Board to settle content disputes
Facebook (FB) is planning to form an independent content review board that will help with vetting content published on its platforms. According to a draft charter released by Facebook recently, the board will be kind of a supreme court for the company and users of its social networks when it comes to settling contested decisions about whether or not a particular post should be allowed on Facebook platforms.
Facebook envisions a 40-member content review board that will serve a maximum of two terms of three years each. The board will have the power to overturn Facebook’s own decisions, and it will be the final level of settling content-related disputes arising between Facebook and users of its social networks.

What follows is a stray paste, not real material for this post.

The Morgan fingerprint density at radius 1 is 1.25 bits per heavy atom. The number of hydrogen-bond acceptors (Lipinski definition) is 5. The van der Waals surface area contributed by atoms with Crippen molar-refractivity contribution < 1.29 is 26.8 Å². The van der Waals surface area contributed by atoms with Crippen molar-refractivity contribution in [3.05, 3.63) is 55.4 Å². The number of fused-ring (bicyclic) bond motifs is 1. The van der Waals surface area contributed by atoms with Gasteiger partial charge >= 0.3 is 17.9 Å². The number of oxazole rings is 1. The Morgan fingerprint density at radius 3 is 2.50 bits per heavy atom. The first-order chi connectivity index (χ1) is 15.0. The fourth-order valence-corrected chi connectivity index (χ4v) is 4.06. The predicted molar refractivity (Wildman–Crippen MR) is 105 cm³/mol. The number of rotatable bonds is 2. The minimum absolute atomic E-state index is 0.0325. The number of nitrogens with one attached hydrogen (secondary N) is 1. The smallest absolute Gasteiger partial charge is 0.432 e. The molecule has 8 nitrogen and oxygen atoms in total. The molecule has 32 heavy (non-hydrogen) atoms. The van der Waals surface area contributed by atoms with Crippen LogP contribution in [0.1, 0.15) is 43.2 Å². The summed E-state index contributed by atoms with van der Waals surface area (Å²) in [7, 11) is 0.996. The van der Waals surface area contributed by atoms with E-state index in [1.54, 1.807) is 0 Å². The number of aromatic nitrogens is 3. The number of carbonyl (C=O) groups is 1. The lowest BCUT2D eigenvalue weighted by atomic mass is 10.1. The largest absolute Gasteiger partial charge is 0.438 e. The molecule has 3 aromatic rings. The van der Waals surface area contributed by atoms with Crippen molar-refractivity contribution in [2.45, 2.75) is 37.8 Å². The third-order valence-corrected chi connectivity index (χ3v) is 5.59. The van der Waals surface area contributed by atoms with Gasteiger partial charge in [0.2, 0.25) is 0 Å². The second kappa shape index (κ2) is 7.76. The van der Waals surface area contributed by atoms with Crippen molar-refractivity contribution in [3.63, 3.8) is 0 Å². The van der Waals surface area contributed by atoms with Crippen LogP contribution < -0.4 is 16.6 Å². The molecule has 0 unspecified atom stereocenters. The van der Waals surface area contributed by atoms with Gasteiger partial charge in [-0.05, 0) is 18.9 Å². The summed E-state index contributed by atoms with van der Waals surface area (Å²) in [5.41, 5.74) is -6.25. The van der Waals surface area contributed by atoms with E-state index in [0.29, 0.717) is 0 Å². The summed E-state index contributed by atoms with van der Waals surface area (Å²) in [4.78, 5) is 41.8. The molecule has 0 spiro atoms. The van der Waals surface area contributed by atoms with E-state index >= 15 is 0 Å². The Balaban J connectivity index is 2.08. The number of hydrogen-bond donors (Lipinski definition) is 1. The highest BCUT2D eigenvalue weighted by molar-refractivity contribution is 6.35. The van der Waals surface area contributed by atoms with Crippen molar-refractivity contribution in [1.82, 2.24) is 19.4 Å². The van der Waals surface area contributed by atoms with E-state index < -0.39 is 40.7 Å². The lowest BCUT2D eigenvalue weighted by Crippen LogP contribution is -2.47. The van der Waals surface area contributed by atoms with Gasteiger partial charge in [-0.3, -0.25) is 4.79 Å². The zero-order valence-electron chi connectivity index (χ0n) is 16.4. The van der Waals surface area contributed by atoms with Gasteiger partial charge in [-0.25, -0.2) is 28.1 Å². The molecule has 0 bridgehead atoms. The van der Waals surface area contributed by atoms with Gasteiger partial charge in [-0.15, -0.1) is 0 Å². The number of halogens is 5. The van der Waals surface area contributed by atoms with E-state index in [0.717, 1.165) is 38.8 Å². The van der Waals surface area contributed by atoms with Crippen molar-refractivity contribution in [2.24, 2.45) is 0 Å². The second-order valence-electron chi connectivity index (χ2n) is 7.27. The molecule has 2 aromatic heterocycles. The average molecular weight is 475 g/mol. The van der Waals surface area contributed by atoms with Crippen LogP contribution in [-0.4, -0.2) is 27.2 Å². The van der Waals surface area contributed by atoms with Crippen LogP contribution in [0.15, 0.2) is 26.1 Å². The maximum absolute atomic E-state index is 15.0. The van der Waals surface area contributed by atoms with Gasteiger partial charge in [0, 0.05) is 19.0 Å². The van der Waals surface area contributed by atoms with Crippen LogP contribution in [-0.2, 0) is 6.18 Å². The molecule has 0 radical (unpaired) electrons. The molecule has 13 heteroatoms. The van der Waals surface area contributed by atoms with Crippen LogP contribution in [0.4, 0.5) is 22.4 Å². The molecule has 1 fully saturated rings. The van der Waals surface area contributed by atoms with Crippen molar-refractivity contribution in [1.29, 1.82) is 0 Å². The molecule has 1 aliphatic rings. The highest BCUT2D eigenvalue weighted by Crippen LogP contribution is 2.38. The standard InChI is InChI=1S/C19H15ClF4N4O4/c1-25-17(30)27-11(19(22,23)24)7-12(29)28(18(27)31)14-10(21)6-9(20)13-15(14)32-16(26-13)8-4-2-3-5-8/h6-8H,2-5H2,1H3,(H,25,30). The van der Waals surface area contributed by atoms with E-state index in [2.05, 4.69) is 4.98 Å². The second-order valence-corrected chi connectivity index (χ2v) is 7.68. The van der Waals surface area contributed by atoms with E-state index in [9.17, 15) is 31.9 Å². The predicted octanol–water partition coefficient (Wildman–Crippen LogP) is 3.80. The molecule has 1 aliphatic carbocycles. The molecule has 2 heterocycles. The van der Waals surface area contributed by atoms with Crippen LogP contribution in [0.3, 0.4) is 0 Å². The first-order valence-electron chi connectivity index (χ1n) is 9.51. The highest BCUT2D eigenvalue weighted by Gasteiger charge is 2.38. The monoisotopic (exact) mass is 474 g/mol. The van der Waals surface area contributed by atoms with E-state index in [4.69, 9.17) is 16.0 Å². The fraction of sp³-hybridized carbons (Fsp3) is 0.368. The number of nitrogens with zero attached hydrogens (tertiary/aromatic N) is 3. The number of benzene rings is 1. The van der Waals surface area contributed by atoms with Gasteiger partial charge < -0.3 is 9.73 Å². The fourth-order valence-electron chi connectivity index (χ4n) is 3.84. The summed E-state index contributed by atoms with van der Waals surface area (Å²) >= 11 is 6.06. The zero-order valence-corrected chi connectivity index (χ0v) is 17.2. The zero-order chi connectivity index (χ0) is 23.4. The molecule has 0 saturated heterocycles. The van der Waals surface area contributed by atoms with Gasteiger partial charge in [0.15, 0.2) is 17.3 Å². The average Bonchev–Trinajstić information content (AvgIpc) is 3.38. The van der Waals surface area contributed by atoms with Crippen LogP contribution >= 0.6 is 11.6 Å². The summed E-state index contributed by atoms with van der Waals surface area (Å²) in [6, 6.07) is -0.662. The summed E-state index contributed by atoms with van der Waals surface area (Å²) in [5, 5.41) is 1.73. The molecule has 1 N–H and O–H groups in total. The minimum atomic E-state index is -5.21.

Staying away from controversies
Facebook operates several digital social platforms that together host more than 6.0 billion users worldwide. Facebook’s WhatsApp, for instance, boasts around 1.5 billion monthly active users.
Working with an independent content review board to settle disputes with users is viewed as part of Facebook’s attempts to tackle problems such as fake news while avoiding the risk of infringing on people’s freedom of speech. Facebook has faced criticism in the past over its handling of posts on its platforms that touch on sensitive issues. In 2016, for instance, Facebook had to reverse a decision to delete a famous Vietnam War photo following a huge backlash, the New York Times reported.
Facebook makes most of its money from advertising. It captured 20.6% of all the dollars spent on digital ads in the United States in 2018, according to eMarketer estimates. Google (GOOGL), Amazon (AMZN), Microsoft (MSFT), and Verizon (VZ) are estimated to have captured 37.1%, 4.2%, 4.1%, and 3.3% of digital advertising dollars in the United States in 2018, respectively.